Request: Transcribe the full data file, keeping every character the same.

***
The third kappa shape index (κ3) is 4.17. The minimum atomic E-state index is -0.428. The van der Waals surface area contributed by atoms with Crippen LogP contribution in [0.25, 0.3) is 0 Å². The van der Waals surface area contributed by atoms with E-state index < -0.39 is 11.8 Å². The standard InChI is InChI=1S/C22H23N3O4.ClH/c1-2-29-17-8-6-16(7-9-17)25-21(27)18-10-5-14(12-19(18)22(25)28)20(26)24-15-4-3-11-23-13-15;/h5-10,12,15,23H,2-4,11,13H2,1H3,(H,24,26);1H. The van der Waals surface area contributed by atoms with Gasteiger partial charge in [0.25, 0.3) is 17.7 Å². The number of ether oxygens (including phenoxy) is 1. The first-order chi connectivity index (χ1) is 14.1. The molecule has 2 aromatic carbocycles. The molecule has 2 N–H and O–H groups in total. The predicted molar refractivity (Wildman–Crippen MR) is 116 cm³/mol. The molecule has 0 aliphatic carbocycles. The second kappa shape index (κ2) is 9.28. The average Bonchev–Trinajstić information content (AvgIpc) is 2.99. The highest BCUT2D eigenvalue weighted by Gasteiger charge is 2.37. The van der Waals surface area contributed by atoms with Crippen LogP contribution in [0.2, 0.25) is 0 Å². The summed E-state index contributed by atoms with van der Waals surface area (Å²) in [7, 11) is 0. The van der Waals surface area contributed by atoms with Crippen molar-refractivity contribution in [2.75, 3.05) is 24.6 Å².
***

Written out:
The third kappa shape index (κ3) is 4.17. The minimum atomic E-state index is -0.428. The van der Waals surface area contributed by atoms with Crippen LogP contribution in [0.25, 0.3) is 0 Å². The van der Waals surface area contributed by atoms with E-state index < -0.39 is 11.8 Å². The standard InChI is InChI=1S/C22H23N3O4.ClH/c1-2-29-17-8-6-16(7-9-17)25-21(27)18-10-5-14(12-19(18)22(25)28)20(26)24-15-4-3-11-23-13-15;/h5-10,12,15,23H,2-4,11,13H2,1H3,(H,24,26);1H. The van der Waals surface area contributed by atoms with Gasteiger partial charge in [0.25, 0.3) is 17.7 Å². The number of ether oxygens (including phenoxy) is 1. The first-order chi connectivity index (χ1) is 14.1. The molecule has 2 aromatic carbocycles. The molecule has 2 N–H and O–H groups in total. The predicted molar refractivity (Wildman–Crippen MR) is 116 cm³/mol. The molecule has 0 aliphatic carbocycles. The second kappa shape index (κ2) is 9.28. The average Bonchev–Trinajstić information content (AvgIpc) is 2.99. The highest BCUT2D eigenvalue weighted by Gasteiger charge is 2.37. The van der Waals surface area contributed by atoms with Crippen LogP contribution in [0.2, 0.25) is 0 Å². The summed E-state index contributed by atoms with van der Waals surface area (Å²) in [7, 11) is 0. The van der Waals surface area contributed by atoms with Crippen molar-refractivity contribution in [2.75, 3.05) is 24.6 Å².